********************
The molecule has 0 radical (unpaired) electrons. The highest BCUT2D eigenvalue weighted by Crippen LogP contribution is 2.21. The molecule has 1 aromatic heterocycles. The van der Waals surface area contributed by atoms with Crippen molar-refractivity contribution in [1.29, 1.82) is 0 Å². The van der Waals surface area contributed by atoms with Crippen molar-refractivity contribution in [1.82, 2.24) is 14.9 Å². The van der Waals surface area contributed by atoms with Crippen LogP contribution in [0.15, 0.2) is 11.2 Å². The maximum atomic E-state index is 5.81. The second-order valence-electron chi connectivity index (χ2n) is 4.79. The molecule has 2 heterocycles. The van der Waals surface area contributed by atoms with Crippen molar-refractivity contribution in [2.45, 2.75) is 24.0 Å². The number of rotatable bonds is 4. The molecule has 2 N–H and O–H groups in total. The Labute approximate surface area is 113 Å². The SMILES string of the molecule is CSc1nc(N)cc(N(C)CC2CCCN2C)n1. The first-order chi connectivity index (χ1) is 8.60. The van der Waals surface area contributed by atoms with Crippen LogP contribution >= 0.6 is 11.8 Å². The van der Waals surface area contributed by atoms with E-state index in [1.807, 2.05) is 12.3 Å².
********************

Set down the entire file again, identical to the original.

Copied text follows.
The molecule has 0 radical (unpaired) electrons. The highest BCUT2D eigenvalue weighted by Crippen LogP contribution is 2.21. The molecule has 1 aromatic heterocycles. The van der Waals surface area contributed by atoms with Crippen molar-refractivity contribution in [1.29, 1.82) is 0 Å². The van der Waals surface area contributed by atoms with Crippen molar-refractivity contribution in [1.82, 2.24) is 14.9 Å². The van der Waals surface area contributed by atoms with Crippen LogP contribution in [0.15, 0.2) is 11.2 Å². The maximum atomic E-state index is 5.81. The second-order valence-electron chi connectivity index (χ2n) is 4.79. The molecule has 2 heterocycles. The van der Waals surface area contributed by atoms with Crippen molar-refractivity contribution in [2.45, 2.75) is 24.0 Å². The number of rotatable bonds is 4. The molecule has 2 N–H and O–H groups in total. The Labute approximate surface area is 113 Å². The SMILES string of the molecule is CSc1nc(N)cc(N(C)CC2CCCN2C)n1. The first-order chi connectivity index (χ1) is 8.60. The van der Waals surface area contributed by atoms with Crippen LogP contribution >= 0.6 is 11.8 Å². The van der Waals surface area contributed by atoms with E-state index in [1.807, 2.05) is 12.3 Å².